Kalyanee Mulay, the solo performer of unSEEN says that the play is “a small step towards reclaiming the female body not only in performance but also in the social context.”

unSEEN is Process TheaterZ’s first production. Formed in 2012, the company aims at collaborative work, on a national level, among theater artists, designers, performers, fine artists, writer, directors and musicians with the main objective of exploring contemporary theater languages.

Directior: Vishnupad Barwe

Performer: Kalyanee Mulay

Light design: Gajanan Zarmekar and Arpita Dhagat

Object design: Satish Gaokar

Translation: Anwesh Singbal (Konkani) Geeta Joshi and Antara Bhide (English)

Date: 28th January 2017

Timing: 7-9 pm

unSEEN: Process TheatreZ@theDSM

For tickets or information regarding the performance, please call 9619336336.

2 Day Intensive Workshop in Fitzmaurice Voicework with Sara Matchett

Sara Matchett comes down to the DSM this January!

The Drama School Mumbai is delighted to bring Sara Matchett back to Mumbai! Sara is a senior lecturer at the Department of Drama, University of Cape Town, and associate teacher of Fitzmaurice Voicework. She will conduct a two day long, intensive voice training workshop at the DSM this January.

Fitzmaurice Voicework is an unique system of theatre voice practice that integrates Euro-American voice training methods with adaptations of somatic body work including yoga, bioenergetics and shiatsu. The system is divided into two main components: Destructuring and Restructuring. Destructuring refers to a series of physical positions that are used to encourage the breath and voice to be free from habitual tensions, allowing for the discovery of a more authentic and spontaneous vocal expression. In Restructuring, this spontaneous and sometimes chaotic expression is channeled into a healthy voice that is free from tension, and is flexible, focused and emotionally connected.

The breath is investigated as the impulse as well as thread that connects body, voice, imagination and language. This ultimately serves to enhance the live sensorial presence of the performer in relation to themselves, their fellow performers and to the audience.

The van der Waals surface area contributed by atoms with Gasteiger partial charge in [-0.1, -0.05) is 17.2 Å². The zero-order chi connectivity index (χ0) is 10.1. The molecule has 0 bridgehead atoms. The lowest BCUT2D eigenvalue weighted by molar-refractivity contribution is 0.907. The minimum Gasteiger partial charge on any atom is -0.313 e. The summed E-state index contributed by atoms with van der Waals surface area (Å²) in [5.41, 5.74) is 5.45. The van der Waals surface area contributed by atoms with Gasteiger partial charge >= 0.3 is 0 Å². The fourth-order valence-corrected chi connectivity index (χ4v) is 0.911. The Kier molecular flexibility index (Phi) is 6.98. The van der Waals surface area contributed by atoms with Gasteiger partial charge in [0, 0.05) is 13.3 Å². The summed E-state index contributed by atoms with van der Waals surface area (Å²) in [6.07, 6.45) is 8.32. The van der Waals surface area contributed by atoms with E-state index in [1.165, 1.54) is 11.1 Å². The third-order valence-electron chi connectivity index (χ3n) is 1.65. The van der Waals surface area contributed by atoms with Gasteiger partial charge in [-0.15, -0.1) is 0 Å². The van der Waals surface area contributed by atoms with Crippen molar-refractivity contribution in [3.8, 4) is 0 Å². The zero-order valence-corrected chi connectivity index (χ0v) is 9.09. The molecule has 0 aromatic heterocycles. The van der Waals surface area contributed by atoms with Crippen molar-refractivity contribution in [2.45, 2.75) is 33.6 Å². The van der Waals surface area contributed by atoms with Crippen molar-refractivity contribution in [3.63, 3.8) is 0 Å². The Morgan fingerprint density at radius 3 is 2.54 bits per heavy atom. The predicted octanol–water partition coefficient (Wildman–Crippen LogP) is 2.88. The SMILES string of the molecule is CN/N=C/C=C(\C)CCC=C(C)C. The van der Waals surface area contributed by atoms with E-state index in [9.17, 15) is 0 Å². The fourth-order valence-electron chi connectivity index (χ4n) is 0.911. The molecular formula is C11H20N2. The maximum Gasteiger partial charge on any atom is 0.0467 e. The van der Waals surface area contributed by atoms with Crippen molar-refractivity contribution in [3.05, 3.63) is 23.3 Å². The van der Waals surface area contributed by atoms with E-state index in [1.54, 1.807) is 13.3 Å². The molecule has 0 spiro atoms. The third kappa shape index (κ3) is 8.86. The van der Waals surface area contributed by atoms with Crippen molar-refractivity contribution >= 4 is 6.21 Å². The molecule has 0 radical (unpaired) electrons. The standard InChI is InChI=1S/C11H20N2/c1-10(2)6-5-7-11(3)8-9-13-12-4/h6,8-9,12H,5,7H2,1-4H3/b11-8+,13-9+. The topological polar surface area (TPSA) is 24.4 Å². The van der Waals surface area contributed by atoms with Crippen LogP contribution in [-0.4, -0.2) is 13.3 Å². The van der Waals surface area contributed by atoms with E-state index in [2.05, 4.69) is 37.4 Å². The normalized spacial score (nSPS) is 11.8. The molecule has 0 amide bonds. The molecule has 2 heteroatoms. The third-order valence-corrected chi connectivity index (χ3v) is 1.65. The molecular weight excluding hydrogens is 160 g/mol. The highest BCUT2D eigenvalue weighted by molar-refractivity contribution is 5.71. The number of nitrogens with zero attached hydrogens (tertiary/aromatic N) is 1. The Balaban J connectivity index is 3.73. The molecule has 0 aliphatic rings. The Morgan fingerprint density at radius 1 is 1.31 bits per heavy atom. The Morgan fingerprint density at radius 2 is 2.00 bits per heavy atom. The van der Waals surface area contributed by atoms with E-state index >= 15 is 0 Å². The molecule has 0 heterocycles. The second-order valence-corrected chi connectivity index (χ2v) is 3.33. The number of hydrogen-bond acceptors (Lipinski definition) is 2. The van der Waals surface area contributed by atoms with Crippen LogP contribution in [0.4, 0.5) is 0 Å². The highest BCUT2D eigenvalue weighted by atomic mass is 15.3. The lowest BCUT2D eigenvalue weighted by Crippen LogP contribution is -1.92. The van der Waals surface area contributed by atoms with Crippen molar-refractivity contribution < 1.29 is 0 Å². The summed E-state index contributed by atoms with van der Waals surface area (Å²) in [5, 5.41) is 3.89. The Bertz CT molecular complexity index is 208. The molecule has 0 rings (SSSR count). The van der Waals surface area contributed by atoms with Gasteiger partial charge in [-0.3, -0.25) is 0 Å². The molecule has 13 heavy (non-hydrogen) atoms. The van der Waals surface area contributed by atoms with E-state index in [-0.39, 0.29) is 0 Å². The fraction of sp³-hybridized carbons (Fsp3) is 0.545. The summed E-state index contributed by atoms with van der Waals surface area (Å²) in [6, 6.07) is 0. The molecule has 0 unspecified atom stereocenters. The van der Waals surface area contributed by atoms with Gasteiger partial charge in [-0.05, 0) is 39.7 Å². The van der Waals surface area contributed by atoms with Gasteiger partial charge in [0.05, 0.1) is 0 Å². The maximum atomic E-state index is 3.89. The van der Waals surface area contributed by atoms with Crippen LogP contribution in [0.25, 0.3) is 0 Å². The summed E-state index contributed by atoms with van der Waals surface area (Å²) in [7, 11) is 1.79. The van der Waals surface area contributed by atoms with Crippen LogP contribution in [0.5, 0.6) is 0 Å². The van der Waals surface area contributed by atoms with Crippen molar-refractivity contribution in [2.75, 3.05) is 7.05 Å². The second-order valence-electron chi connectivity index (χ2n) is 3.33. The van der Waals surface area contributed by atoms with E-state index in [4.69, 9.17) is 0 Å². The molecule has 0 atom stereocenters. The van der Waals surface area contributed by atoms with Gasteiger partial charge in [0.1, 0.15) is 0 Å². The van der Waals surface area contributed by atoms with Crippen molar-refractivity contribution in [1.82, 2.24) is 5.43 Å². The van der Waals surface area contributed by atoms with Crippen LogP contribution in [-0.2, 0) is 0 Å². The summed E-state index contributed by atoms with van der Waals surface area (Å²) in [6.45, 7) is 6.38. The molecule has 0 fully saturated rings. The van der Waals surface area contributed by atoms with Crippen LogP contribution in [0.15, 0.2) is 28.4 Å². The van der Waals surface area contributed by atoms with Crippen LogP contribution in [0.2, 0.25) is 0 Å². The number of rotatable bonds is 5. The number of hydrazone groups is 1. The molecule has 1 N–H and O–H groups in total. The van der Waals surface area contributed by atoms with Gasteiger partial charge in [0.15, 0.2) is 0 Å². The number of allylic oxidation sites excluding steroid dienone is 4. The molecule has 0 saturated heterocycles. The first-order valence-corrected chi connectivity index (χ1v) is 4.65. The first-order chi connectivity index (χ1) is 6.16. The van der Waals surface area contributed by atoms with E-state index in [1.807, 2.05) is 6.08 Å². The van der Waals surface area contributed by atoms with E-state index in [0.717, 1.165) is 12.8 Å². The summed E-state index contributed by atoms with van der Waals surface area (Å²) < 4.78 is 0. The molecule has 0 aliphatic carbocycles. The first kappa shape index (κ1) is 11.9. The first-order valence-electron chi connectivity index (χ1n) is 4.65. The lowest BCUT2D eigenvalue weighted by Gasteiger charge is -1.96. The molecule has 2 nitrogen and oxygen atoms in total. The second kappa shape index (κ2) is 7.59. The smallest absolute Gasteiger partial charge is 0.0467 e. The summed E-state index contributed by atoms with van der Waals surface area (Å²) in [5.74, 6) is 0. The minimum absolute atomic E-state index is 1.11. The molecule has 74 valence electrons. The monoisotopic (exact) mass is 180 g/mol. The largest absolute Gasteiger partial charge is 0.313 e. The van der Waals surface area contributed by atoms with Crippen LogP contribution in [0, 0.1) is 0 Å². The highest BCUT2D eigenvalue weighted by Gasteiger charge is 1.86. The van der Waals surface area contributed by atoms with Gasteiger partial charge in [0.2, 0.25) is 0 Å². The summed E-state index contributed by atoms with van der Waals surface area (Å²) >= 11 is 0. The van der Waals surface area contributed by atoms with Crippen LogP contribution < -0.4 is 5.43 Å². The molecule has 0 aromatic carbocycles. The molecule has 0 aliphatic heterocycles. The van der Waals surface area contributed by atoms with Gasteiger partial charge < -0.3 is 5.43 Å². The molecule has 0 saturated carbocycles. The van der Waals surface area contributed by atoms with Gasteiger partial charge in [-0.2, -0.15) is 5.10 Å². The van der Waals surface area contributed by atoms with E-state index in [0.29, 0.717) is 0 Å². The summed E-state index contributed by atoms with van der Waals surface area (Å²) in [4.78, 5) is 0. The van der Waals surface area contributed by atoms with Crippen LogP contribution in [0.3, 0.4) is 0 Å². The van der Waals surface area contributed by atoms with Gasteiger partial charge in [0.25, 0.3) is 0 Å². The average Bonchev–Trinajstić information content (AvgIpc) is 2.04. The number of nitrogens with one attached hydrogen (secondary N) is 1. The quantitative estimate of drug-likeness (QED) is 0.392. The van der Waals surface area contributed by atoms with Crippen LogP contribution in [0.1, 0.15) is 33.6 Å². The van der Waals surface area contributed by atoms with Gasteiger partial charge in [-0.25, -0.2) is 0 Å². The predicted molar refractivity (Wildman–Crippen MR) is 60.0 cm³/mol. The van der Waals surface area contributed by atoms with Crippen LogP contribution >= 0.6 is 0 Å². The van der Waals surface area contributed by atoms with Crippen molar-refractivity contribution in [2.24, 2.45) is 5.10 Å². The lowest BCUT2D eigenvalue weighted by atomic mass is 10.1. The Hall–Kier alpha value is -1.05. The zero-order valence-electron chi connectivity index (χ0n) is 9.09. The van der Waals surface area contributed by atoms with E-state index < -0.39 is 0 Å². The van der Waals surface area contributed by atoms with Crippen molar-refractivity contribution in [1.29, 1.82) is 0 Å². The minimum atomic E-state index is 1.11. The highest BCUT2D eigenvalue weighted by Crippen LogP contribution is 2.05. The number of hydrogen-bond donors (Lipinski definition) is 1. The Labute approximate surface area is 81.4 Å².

Sara Matchett’s teaching profile centres around practical and academic courses which include, voice, acting, theatre-making, applied drama/theatre, and performance analysis. She is presently completing her PhD at the University of Cape Town where her study aims to investigate the soma, the relation between breath and emotion and breath and image, in an attempt to make performance that is inspired by a biography of the body. She is also the co-founder and artistic director of The Mothertongue Project which focuses on women’s theatre with particular reference to cross-community professional theatre, as a means of facilitating conversations across differences. Her most recent work with The Mothertongue Project, is Walk: South Africa, which was made in conversation with Maya Krishna Rao’s Walk. The performance is a response to rape culture and violence against women. Walk:South Africa will be performed at the VIFA in Bhopal.

Date: 19th and 20th January

Time: 8am to 2pm

Cost: 4500/-

Venue: Bhalerao Auditorium, Mumbai Marathi Sahitya Sangh, Dr Bhalerao Marg, Charni Road Kele Wadi, Mumbai-400002

To apply for this 2 day intensive training, email your updated CV to info@thedramaschoolmumbai.in with a cover letter explaining your reasons for applying. For more information or for any queries write into info@thedramaschoolmumbai.in.

Weekend Acting Programme with Shruti Sridharan



The Weekend Acting Programme is for theatre enthusiasts, who want to use theatre techniques in their respective areas or professions. So whether you are a teacher looking to understand how to hold a class’ attention or a corporate looking to amp up on those presentation skills or simply someone looking for a more engaging way to spend your weekends – this workshop could be your ticket to a better you! The structure of the workshop is designed to ease beginners into key skills for both private and professional life. Though the workshop aims at self-improvement, there will be an emphasis on good storytelling and aesthetics.

Week 1: Look at ourselves –  physically, vocally, emotionally

Week 2: Look at how we got to where we are

Week 3: Take on a character to understand what it is like to be another person

Week 4: Comfort zones and how to work outside them and Final performances.

This January, the Weekend Acting Programme will be facilitated by Shruti Sridharan. She has an M.A. in Theatre from the Academy of Theatre Arts, University of Mumbai. She has performed under the direction of various stalwarts of theatre. Some notable performances include Madhavi with K.S. Rajendran,  Mashirq-I-Hoor with Hema Singh and Insulting The Audience with Rehaan Engineer. Shruit was nominated for best supporting actress at Thespo for her role in Aashad Ka Ek Din directed by Chandan Roy Sanyal.

She has spent three years working as a drama instructor with Theatre Professionals and recently finished a two and a half year stint with Steps Drama, a drama-based corporate learning and development consultancy. She last performed in QTP’s White Rabbit Red Rabbit – a critically acclaimed play by Iranian playwright Nassim Soleimanpour.

Dates:  7th, 8th ,14th, 15th ,21st, 22nd , 28th and 29th  January

Cost: Rs. 8000

Venue: 3rd & 5th Floor, Mumbai Marathi Sahitya Sangh, Dr Bhalerao Marg, Charni Road Kele Wadi, Mumbai-400002

To register for the Workshop, do fill in this form. For more information or for any queries write into info@thedramaschoolmumbai.in.


Katha Gaayan @TheDSM: A lecture-demonstration in Katha-Gaayan storytelling by Ajay Kumar

Performance traces it’s origins back to storytelling. India has a rich heritage of oral traditions from Padvani in Chhattisgarh to Kathakali Kerala to Baul storytelling in West Bengal.